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|Fanny: Gratitude, humility & other ambiguities.
Written by Rachel G
(10/26/2010 6:11 p.m.)
There are ambiguities around Fanny's character and the influences which shape her that I find troubling. What follows is in note form because I am having difficulty articulating what is bothering me. I'm not trying to draw up a complete picture of Fanny here - just focusing on aspects which seem relevant to this troubling ambiguity.
Childhoood poverty, maternal indifference. Sent away from her family at age ten.
Institutional oppression: Fanny is "Not a Miss Bertram". Treating people very differently because of differences in social rank was normal in Georgian society but is shown to be unjust in the novel. It appears very wrong today in the light of ideas about equality and human rights etc.
Georgian conventional view of ideal female behaviour (eg Gregory's "A Father's Legacy") - JA satirised aspects of what conduct manuals recommended, but IIRC was quite pleased with aspects of Gregory. Appears unreasonable, disempowering and unjust from a modern perspective
Religion: Teachings include "Love one another", "Blessed are the meek", "Honour thy father and thy mother" (Sir T and Lady B are 'in loco parentis').
Mrs Norris persistent persecution (amounting to child abuse). Fanny cannot love her.
Sir Thomas: Well intentioned but emotionally distant, cold, formal. As paterfamilias he is all-powerful. Fanny is afraid of him.
Only Edmund and William give Fanny any encouragement or consider her needs and feelings.
Physical weakness - possibly related to childhood poverty.
Timid and fearful and shy - How much is innate and how much the result of oppressive influences?
Hyper-emotional - extremes of feeling.
Hyper-sensitive (1.) to accusations of selfishness and ingratitude. Fanny tries so hard to be good and to think 'as she ought', but when the accusations are unjust why doesn't she ever protest, at least inwardly? (Vocal protest would do little good as she is powerless and dependent.)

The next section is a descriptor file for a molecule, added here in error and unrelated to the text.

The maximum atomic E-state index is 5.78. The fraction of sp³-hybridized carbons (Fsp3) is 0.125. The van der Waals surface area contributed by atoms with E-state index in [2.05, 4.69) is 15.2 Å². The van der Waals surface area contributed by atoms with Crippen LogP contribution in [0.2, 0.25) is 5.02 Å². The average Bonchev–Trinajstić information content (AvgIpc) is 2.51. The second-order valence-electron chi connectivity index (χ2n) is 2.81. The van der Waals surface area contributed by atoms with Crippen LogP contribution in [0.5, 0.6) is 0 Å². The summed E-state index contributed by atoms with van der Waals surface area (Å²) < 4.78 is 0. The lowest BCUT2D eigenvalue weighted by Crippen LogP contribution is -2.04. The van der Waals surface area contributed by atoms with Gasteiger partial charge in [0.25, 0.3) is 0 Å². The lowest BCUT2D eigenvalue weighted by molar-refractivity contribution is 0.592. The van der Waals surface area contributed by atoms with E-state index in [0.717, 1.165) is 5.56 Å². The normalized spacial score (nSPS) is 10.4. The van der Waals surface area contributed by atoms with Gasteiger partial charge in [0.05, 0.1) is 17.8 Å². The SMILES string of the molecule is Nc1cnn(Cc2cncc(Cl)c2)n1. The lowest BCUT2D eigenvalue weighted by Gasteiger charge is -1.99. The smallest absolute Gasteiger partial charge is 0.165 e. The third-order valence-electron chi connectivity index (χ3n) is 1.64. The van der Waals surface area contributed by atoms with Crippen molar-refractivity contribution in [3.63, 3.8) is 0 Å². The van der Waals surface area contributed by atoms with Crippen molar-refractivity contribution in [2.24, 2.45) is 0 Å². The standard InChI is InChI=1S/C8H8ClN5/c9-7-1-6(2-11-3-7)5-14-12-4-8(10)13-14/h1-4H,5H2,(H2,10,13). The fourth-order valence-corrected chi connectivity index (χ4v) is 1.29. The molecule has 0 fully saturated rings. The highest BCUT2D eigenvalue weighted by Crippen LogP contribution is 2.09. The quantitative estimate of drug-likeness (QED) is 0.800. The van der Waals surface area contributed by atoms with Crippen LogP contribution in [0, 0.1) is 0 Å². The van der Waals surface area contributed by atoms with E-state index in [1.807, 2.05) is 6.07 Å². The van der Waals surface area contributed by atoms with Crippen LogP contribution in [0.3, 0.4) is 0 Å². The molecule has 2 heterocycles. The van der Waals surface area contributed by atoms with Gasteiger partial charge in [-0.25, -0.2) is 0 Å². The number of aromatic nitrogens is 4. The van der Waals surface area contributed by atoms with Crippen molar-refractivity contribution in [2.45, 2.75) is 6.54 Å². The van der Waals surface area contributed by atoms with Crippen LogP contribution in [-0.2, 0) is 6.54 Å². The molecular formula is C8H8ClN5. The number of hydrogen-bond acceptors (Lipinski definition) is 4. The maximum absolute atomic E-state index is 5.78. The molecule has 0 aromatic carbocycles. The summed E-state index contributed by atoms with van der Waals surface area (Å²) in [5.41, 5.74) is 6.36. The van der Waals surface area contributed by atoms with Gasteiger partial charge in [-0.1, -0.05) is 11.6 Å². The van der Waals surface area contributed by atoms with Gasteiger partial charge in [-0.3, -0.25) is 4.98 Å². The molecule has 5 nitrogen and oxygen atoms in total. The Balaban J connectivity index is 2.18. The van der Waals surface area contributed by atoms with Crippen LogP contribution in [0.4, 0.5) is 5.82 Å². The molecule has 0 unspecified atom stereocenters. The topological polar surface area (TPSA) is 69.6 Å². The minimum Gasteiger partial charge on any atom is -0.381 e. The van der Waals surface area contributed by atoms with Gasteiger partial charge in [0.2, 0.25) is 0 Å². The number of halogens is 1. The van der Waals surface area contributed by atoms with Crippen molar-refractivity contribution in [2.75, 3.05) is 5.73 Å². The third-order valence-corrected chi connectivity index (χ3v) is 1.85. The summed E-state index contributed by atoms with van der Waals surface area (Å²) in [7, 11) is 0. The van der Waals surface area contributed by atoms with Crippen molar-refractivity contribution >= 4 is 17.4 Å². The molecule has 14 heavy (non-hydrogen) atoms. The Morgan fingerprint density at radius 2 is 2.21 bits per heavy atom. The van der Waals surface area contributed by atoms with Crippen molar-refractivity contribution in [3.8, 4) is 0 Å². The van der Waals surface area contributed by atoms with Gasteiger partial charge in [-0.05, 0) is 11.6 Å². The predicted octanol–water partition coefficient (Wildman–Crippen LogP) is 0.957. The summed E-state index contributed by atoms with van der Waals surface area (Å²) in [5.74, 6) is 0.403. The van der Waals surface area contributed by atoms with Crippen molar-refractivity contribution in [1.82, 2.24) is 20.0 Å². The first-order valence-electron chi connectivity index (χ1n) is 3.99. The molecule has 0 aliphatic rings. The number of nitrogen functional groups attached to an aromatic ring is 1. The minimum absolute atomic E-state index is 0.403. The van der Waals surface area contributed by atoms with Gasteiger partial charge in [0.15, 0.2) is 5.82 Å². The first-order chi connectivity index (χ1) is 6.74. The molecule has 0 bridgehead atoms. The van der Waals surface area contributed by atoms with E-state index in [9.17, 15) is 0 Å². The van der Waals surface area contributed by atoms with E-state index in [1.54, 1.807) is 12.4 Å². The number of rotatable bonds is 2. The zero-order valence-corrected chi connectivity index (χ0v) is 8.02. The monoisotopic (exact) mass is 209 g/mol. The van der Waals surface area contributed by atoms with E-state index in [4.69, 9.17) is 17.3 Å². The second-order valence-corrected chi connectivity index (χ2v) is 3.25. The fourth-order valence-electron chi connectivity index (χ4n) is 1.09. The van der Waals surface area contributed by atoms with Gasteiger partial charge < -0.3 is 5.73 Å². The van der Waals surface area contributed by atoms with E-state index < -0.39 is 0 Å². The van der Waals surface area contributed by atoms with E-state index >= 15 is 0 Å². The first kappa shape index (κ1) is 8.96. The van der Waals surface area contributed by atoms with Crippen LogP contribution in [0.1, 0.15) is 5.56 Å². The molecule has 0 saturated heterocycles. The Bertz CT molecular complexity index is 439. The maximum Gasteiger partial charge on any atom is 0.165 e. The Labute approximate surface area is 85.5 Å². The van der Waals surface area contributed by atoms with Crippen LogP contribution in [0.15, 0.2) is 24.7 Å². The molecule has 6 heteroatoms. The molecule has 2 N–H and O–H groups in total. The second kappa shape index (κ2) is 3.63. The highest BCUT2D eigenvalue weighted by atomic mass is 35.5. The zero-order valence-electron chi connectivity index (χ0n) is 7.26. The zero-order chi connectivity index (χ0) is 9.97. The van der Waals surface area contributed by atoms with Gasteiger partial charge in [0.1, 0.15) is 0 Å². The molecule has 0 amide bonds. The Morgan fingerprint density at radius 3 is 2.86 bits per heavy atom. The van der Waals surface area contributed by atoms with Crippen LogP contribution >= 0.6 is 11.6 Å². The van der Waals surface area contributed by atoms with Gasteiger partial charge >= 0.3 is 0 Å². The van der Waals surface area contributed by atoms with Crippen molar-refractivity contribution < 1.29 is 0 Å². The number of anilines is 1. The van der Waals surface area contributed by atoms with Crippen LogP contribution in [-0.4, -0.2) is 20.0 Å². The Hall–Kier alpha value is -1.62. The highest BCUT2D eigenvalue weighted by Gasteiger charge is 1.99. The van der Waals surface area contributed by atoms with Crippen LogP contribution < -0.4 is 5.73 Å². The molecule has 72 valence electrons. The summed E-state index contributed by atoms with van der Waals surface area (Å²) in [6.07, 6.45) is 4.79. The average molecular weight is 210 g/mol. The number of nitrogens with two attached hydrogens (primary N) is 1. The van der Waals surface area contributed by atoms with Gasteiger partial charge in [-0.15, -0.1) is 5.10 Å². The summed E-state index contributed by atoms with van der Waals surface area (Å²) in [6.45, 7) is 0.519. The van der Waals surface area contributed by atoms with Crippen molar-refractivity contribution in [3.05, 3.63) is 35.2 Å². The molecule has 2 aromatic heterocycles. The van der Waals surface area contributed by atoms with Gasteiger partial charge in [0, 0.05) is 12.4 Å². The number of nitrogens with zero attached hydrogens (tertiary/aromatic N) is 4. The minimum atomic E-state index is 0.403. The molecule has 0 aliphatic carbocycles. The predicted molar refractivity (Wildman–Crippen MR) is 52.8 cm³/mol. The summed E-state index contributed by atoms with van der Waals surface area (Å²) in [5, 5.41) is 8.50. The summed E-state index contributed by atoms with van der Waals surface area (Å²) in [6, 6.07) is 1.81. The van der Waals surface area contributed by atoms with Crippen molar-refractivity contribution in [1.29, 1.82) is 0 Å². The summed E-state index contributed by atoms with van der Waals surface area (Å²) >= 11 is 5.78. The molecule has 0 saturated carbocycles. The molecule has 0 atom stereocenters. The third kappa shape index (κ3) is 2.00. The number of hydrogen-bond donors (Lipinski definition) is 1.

Hypersensitive (2.) to things which she finds distasteful; eg she feels "pained" by her father's coarse language and smell of spirits (38). Wouldn't distaste or disgust be more natural? Perhaps this is just using the word 'pain' in it's broadest sense.
Hypersensitive (3.) to things which contradict her strict and upright morality. Mary Crawford is often the offender. Fanny does not love Mary. Her judgements are morally correct, but she is racked by jealousy of Mary because of Edmund - does this encourage Fanny to find Mary's faults?
Humility, meekness: Big ambiguity here. Religious teaching promotes these qualities (Beatitudes - see BarbaraB's post and ensuing thread). At the same time it seems to me that Fanny's humility stems at least in part from the fact that she has been systematically crushed and her sense of self-worth undermined by Mrs Norris' persecutions and the indifference of most other characters to her needs and feelings. This does not seem healthy to me.
Gratitude: Various influences tell Fanny that she ought to be grateful; JA tells us that she has "strong feelings of gratitude" (48). Fanny is unaccustomed to receiving encouragement, positive kindness or affection, so we see how pathetically (as it appears to me) grateful for any crumbs which come her way. For this reason Fanny's gratitude seems an ambiguous quality - the mark of a 'good girl', or the result of emotional starvation??
My apologies for a long and not very coherent post, which has turned into a list of unresolved issues I have with the character of Fanny Price. I'd be grateful for any insights.
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